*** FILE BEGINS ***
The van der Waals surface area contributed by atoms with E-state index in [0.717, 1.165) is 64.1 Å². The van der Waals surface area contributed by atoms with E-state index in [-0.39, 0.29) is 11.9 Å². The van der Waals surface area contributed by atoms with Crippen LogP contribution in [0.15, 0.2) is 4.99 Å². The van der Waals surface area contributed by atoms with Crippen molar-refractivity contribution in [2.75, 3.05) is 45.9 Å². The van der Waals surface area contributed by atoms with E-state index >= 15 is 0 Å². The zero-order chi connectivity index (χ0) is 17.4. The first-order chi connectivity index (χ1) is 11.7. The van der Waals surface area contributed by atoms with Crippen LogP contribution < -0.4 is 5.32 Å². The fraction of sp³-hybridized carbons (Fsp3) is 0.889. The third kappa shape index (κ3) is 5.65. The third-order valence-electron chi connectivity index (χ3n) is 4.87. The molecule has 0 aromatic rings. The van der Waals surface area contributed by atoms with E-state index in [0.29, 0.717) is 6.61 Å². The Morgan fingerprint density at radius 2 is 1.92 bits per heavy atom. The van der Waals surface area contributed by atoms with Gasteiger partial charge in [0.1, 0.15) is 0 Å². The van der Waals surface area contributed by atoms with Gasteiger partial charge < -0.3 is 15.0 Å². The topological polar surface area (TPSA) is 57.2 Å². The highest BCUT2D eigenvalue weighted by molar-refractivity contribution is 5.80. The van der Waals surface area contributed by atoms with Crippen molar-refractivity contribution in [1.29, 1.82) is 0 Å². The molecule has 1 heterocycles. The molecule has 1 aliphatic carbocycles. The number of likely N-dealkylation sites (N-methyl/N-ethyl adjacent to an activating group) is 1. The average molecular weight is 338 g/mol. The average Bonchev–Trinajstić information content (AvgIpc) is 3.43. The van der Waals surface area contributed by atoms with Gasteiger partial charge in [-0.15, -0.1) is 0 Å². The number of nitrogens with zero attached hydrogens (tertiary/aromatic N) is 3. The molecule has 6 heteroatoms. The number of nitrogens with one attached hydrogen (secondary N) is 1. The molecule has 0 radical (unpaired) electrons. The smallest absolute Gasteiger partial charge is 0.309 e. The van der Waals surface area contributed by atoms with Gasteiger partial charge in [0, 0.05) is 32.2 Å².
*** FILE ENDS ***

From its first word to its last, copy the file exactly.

The van der Waals surface area contributed by atoms with E-state index in [0.717, 1.165) is 64.1 Å². The van der Waals surface area contributed by atoms with E-state index in [-0.39, 0.29) is 11.9 Å². The van der Waals surface area contributed by atoms with Crippen LogP contribution in [0.15, 0.2) is 4.99 Å². The van der Waals surface area contributed by atoms with Crippen molar-refractivity contribution in [2.75, 3.05) is 45.9 Å². The van der Waals surface area contributed by atoms with E-state index >= 15 is 0 Å². The zero-order chi connectivity index (χ0) is 17.4. The first-order chi connectivity index (χ1) is 11.7. The van der Waals surface area contributed by atoms with Crippen LogP contribution < -0.4 is 5.32 Å². The fraction of sp³-hybridized carbons (Fsp3) is 0.889. The third kappa shape index (κ3) is 5.65. The third-order valence-electron chi connectivity index (χ3n) is 4.87. The molecule has 0 aromatic rings. The van der Waals surface area contributed by atoms with E-state index in [0.29, 0.717) is 6.61 Å². The Morgan fingerprint density at radius 2 is 1.92 bits per heavy atom. The van der Waals surface area contributed by atoms with Gasteiger partial charge in [0.1, 0.15) is 0 Å². The van der Waals surface area contributed by atoms with Gasteiger partial charge < -0.3 is 15.0 Å². The topological polar surface area (TPSA) is 57.2 Å². The highest BCUT2D eigenvalue weighted by molar-refractivity contribution is 5.80. The van der Waals surface area contributed by atoms with Crippen molar-refractivity contribution in [1.29, 1.82) is 0 Å². The molecule has 1 heterocycles. The molecule has 1 aliphatic carbocycles. The number of likely N-dealkylation sites (N-methyl/N-ethyl adjacent to an activating group) is 1. The average molecular weight is 338 g/mol. The average Bonchev–Trinajstić information content (AvgIpc) is 3.43. The van der Waals surface area contributed by atoms with Gasteiger partial charge in [-0.15, -0.1) is 0 Å². The number of nitrogens with zero attached hydrogens (tertiary/aromatic N) is 3. The molecule has 6 heteroatoms. The number of nitrogens with one attached hydrogen (secondary N) is 1. The molecule has 0 radical (unpaired) electrons. The smallest absolute Gasteiger partial charge is 0.309 e. The van der Waals surface area contributed by atoms with Gasteiger partial charge in [0, 0.05) is 32.2 Å².